Dak Prescott, the most prolific player in the history of Mississippi State University’s football team, made a visit to Copiah Academy one day last week late in the school day. He visited with and took photos with dozens of his little fans that day. Kids who are fans of other schools even had their pictures made with Dak.
A few days later, Dak, along with several of his teammates and others aspiring to play pro football, participated in MSU’s Pro Day. By all accounts, Dak put on a good performance in front of the scouts, attempting to improve his draft position a few spots. At that time, he was projected as an early- to mid-second rounder, going to perhaps the world champion Denver Broncos.
He has been looked up to by the young and old alike. Dak not only is able to make his teammates better–as evidenced by his team’s on field success–he applies that ability to his everyday life, encouraging others to be better students, to be better Christians, to be better individuals. His squeaky-clean record and contagious smile give people hope, perhaps.
So, everyone was shocked at what happened over the weekend. As most folks know, Dak celebrated his success at Pro Day a little too much on Friday night and was arrested early Saturday morning, charged with driving under the influence by Starkville Police. As an alumnus of State and a huge fan of Dak, the news struck me right me in the gut, and it hurt. No, not Dak.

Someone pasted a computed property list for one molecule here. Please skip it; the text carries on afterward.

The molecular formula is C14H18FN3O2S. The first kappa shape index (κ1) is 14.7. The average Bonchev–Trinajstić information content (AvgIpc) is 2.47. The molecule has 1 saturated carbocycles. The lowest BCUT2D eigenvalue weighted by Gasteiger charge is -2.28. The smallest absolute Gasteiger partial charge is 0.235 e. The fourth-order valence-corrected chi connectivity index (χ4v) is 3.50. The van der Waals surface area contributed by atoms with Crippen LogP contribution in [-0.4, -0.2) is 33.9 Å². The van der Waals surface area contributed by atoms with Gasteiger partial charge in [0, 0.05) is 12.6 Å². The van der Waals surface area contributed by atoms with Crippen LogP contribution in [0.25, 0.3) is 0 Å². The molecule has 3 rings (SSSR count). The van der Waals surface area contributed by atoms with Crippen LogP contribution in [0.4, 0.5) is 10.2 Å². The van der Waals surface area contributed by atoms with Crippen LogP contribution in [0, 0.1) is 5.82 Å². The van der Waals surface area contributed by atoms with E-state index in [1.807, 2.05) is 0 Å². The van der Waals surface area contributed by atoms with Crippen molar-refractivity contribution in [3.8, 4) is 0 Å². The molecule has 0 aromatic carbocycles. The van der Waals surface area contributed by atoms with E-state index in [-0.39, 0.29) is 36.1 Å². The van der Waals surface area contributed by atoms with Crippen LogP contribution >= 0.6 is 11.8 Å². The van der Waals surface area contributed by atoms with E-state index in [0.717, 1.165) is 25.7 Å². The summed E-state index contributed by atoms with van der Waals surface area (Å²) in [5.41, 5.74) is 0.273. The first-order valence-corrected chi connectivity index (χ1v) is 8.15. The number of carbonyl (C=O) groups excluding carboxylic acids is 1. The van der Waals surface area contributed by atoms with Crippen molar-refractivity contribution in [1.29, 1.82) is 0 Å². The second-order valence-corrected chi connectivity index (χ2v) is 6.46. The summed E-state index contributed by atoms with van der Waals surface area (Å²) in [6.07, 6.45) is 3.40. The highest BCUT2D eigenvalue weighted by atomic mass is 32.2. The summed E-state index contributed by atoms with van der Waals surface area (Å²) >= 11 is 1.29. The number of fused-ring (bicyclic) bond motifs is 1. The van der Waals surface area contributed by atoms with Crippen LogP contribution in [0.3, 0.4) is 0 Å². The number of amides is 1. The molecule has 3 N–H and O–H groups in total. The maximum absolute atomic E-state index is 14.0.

A few hours later he posted on social media that he said that was remorseful and promised that he would, “. . .show the true man I am and exhibit my character through my actions and behavior moving forward.”
Newsflash: Dak IS human after all. He’s just like the rest of us. How many times in our lives have we had to say “I’m sorry” because of the poor decisions we’ve made, or because of the disappointment we caused in those who look up to us, who rely on us? Yep. Too numerous to count is the right answer. We all have done it. Still, such actions are not excusable.
Hopefully this is a wake-up call for Dak, and he learns from this. I’m sure he will get no special treatment from the NFL–and he shouldn’t–and he’s already at Strike One with his future employer. His fans and admirers either have or, at some point, will be forgiving him for his poor choice. Deservingly, he will be under a microscope for quite a while.
On the bright side, he was removed from the roads before hurting himself, or worse, injuring or taking the life of an innocent victim. That is something neither he, nor anyone else would be able to fix with “I’m sorry.”